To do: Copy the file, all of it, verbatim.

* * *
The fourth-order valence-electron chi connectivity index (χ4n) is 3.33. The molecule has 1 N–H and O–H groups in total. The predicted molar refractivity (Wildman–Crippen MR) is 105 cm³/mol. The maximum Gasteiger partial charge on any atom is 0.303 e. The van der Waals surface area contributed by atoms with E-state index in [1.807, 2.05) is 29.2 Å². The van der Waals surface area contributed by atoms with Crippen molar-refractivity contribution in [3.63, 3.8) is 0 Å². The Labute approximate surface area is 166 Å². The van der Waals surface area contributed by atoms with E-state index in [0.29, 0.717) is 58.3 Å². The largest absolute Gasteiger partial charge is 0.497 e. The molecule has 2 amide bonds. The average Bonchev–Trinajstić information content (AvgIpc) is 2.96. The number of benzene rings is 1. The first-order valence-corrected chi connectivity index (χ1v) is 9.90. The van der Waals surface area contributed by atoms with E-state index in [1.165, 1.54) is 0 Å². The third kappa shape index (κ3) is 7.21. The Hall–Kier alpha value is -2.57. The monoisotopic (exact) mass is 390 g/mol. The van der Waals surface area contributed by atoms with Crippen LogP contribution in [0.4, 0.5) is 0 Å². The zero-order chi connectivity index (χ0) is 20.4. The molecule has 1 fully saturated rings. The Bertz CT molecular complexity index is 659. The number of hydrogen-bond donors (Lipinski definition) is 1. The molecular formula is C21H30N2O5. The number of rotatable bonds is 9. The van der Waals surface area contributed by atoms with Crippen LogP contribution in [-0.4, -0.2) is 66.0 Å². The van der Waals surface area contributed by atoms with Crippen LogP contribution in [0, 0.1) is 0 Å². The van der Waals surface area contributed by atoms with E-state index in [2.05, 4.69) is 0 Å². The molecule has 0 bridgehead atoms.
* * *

The fourth-order valence-electron chi connectivity index (χ4n) is 3.33. The molecule has 1 N–H and O–H groups in total. The predicted molar refractivity (Wildman–Crippen MR) is 105 cm³/mol. The maximum Gasteiger partial charge on any atom is 0.303 e. The van der Waals surface area contributed by atoms with E-state index in [1.807, 2.05) is 29.2 Å². The van der Waals surface area contributed by atoms with Crippen molar-refractivity contribution in [3.63, 3.8) is 0 Å². The Labute approximate surface area is 166 Å². The van der Waals surface area contributed by atoms with E-state index in [0.29, 0.717) is 58.3 Å². The largest absolute Gasteiger partial charge is 0.497 e. The molecule has 2 amide bonds. The average Bonchev–Trinajstić information content (AvgIpc) is 2.96. The number of benzene rings is 1. The first-order valence-corrected chi connectivity index (χ1v) is 9.90. The van der Waals surface area contributed by atoms with E-state index in [1.165, 1.54) is 0 Å². The third kappa shape index (κ3) is 7.21. The Hall–Kier alpha value is -2.57. The monoisotopic (exact) mass is 390 g/mol. The van der Waals surface area contributed by atoms with Crippen LogP contribution in [0.4, 0.5) is 0 Å². The zero-order chi connectivity index (χ0) is 20.4. The molecule has 1 fully saturated rings. The Bertz CT molecular complexity index is 659. The number of hydrogen-bond donors (Lipinski definition) is 1. The molecular formula is C21H30N2O5. The number of rotatable bonds is 9. The van der Waals surface area contributed by atoms with Crippen LogP contribution in [-0.4, -0.2) is 66.0 Å². The van der Waals surface area contributed by atoms with Crippen LogP contribution in [0, 0.1) is 0 Å². The van der Waals surface area contributed by atoms with E-state index in [2.05, 4.69) is 0 Å². The molecule has 0 bridgehead atoms.